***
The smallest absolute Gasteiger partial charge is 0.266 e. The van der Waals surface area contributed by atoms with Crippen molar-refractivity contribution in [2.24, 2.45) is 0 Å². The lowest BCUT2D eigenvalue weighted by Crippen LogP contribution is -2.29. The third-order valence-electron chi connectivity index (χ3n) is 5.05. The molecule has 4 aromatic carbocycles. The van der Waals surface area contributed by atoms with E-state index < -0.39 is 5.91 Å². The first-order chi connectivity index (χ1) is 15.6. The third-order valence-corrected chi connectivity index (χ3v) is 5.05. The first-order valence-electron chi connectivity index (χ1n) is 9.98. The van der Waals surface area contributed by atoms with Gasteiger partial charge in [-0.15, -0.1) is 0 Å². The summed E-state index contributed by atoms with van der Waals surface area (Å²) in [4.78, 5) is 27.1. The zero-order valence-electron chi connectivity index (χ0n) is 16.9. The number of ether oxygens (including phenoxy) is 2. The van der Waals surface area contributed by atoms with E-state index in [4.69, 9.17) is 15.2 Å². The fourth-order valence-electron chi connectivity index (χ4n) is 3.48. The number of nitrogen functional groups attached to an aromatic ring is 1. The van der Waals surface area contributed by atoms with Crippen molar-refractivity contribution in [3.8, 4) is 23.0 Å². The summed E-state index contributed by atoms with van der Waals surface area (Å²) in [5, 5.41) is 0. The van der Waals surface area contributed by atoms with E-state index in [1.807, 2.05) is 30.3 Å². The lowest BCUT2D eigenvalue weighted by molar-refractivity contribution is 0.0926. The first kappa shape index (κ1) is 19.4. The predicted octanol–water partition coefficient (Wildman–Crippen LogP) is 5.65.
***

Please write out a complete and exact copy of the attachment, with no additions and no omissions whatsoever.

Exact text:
The smallest absolute Gasteiger partial charge is 0.266 e. The van der Waals surface area contributed by atoms with Crippen molar-refractivity contribution in [2.24, 2.45) is 0 Å². The lowest BCUT2D eigenvalue weighted by Crippen LogP contribution is -2.29. The third-order valence-electron chi connectivity index (χ3n) is 5.05. The molecule has 4 aromatic carbocycles. The van der Waals surface area contributed by atoms with E-state index < -0.39 is 5.91 Å². The first-order chi connectivity index (χ1) is 15.6. The third-order valence-corrected chi connectivity index (χ3v) is 5.05. The first-order valence-electron chi connectivity index (χ1n) is 9.98. The van der Waals surface area contributed by atoms with Gasteiger partial charge in [-0.15, -0.1) is 0 Å². The summed E-state index contributed by atoms with van der Waals surface area (Å²) in [4.78, 5) is 27.1. The zero-order valence-electron chi connectivity index (χ0n) is 16.9. The number of ether oxygens (including phenoxy) is 2. The van der Waals surface area contributed by atoms with E-state index in [4.69, 9.17) is 15.2 Å². The fourth-order valence-electron chi connectivity index (χ4n) is 3.48. The number of nitrogen functional groups attached to an aromatic ring is 1. The van der Waals surface area contributed by atoms with Crippen molar-refractivity contribution in [3.8, 4) is 23.0 Å². The summed E-state index contributed by atoms with van der Waals surface area (Å²) in [5, 5.41) is 0. The van der Waals surface area contributed by atoms with E-state index in [1.807, 2.05) is 30.3 Å². The lowest BCUT2D eigenvalue weighted by molar-refractivity contribution is 0.0926. The first kappa shape index (κ1) is 19.4. The predicted octanol–water partition coefficient (Wildman–Crippen LogP) is 5.65.